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Stream It Or Skip It: ‘Dio: Dreamers Never Die’ on Showtime, an Enthusiastic Documentary Celebration of Heavy Metal’s Greatest Singer

Dio: Dreamers Never Die (now on Showtime) is the long-awaited documentary about the greatest heavy metal singer who ever was or will be. Sorry Rob Halford, Bruce Dickinson, Ozzy Osbourne and King Diamond – Ronnie James Dio had lungs like no other, and you know it. Directors Don Argott and Demian Fenton – the duo behind another seminal heavy metal doc, Last Days Here, about the rollercoaster life of Pentagram vocalist Bobby Liebling – put together this exuberant bio authorized by Dio’s longtime wife and manager, Wendy Dio. It gives us an almost-complete portrait of one of the true, honest-to-Lucifer greats of hard rock and metal, of a singular man with a singular voice.


The Gist: SUBTITLE: 1983 (note: it’s not really 1983). A longhaired teen runs up the stairs and drops Dio’s ‘Holy Diver’ on the turntable and starts losing his shit. (He’s not really losing his shit – he’s an actor in one of this doc’s several kitschy-fun speculative-fiction reenactment scenes. But the kid looks like you or I did back when we were 14 and hella stoked to be dropping the needle on a new metal record that was almost certain to drive our parents crazy.) Stand by for incoming Praise of Dio: From funny singer/actor guy Jack Black, Judas Priest screamer Rob Halford, kickass rocker Lita Ford, veteran rock DJ Eddie Trunk and others. “There was just something about him,” someone says in voiceover, and to that I say, yes, of course, if there wasn’t something about him, there likely wouldn’t be a documentary about him, and that something about him that was really something was definitely HIS VOICE, an exquisitely marbled, growling baritone that gives me goosebumps at the mere thought of hearing it.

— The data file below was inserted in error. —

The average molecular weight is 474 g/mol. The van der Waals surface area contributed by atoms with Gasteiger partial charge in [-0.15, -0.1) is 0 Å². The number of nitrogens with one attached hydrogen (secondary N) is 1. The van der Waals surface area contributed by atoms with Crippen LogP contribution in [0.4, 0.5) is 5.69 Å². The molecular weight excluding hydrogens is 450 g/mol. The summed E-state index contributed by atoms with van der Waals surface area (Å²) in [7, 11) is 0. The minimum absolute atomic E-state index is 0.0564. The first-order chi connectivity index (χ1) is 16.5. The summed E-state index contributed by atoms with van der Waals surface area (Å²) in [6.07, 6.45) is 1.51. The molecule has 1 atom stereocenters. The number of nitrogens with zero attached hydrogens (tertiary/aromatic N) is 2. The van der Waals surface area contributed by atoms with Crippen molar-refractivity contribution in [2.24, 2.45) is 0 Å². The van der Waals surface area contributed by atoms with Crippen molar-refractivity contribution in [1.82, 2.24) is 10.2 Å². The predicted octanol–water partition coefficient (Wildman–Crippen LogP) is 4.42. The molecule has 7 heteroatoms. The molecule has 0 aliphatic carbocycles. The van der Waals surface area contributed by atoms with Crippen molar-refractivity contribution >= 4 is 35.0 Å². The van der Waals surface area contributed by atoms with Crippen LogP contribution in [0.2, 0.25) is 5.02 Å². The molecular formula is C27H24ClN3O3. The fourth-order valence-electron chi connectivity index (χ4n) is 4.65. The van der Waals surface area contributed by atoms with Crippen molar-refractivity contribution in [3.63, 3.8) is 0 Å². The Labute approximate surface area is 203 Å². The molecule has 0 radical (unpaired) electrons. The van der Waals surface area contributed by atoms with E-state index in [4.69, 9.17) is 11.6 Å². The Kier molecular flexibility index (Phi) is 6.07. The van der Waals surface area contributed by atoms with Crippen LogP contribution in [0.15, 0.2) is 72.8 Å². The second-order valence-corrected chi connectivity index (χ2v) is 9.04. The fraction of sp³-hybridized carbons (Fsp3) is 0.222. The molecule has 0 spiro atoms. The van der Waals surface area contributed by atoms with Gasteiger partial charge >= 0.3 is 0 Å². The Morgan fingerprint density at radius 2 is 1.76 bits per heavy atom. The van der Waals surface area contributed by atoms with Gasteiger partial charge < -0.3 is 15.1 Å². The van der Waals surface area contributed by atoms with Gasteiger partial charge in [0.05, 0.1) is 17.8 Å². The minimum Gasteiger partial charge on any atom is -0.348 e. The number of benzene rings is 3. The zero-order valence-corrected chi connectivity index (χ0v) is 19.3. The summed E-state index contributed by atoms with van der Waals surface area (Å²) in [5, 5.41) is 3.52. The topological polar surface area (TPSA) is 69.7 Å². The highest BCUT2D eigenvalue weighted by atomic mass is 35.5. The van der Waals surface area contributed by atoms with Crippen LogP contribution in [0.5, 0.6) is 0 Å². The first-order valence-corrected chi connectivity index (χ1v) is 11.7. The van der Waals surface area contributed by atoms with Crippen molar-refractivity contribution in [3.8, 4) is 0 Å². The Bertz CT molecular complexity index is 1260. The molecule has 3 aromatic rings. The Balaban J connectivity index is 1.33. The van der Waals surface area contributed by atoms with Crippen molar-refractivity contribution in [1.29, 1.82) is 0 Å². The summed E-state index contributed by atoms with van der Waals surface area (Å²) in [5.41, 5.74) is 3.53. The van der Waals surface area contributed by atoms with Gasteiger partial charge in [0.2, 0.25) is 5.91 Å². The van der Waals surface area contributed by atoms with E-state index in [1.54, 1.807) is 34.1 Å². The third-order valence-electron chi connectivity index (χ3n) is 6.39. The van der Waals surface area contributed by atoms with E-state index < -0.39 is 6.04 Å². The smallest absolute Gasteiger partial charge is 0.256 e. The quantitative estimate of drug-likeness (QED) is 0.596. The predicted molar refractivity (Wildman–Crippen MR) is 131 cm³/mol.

But leave the deep dives into the intricacies of Dio’s vocal abilities to the opera singers reacting to crazy rock vocalists on YouTube. This documentary takes us into Dio’s house, where his widow Wendy still lives. It’s full of dark wood fixtures and carvings and sculptures befitting a man who wrote songs in which wild dreams, mystical arcing rainbows and slaying dragons were inspirational metaphors for living your fullest life. Wendy pulls out a trumpet. It was Dio’s, of course, the same one he played way back when he was Ronald James Padavona in tiny Cortland, New York. His hardcase father made him practice the horn three hours a day, which primed and exercised his lungs and diaphragm to be one hell of a singer. That was something he didn’t want at first, but the mic got passed to him, and once he let rip, that was that: The birth of A Voice.

We meet a nutty Dio collector who I envy for having a bunch of the man’s early recordings, from trumpet performances to balladeering in the style of Tom Jones. That was the 1950s. During the next decade, Dio would tour with a cover band that learned entire Beatles albums for its repertoire, before forming what would become Elf, the beefy, blues-based rock band modeled after their heroes, Deep Purple. Fate would book Elf as Purple’s opening act, and when the Brit stalwarts split with wildly talented weirdo guitarist Richie Blackmore (Lita Ford sums him up perfectly: “F—ing Blackmore. Oh my f—ing god.”), he recruited Dio to sing for Rainbow, which ditched the blues for neo-classical influences, and therefore became thee formative castle-rock band. It was MAGIC.

However, Blackmore eventually wanted to write hit songs for American radio, which wasn’t Dio’s thing. In fact, it never was Dio’s thing. The world came to him. He didn’t pander to it. When he rose to the top of the heavy metal world in the mid-’80s, it was on his terms. Dio never, ever sold out. But I’m getting ahead of myself here. I’ve skipped over how Dio came to front the gods-of-all-gods band whose name must be typed like so: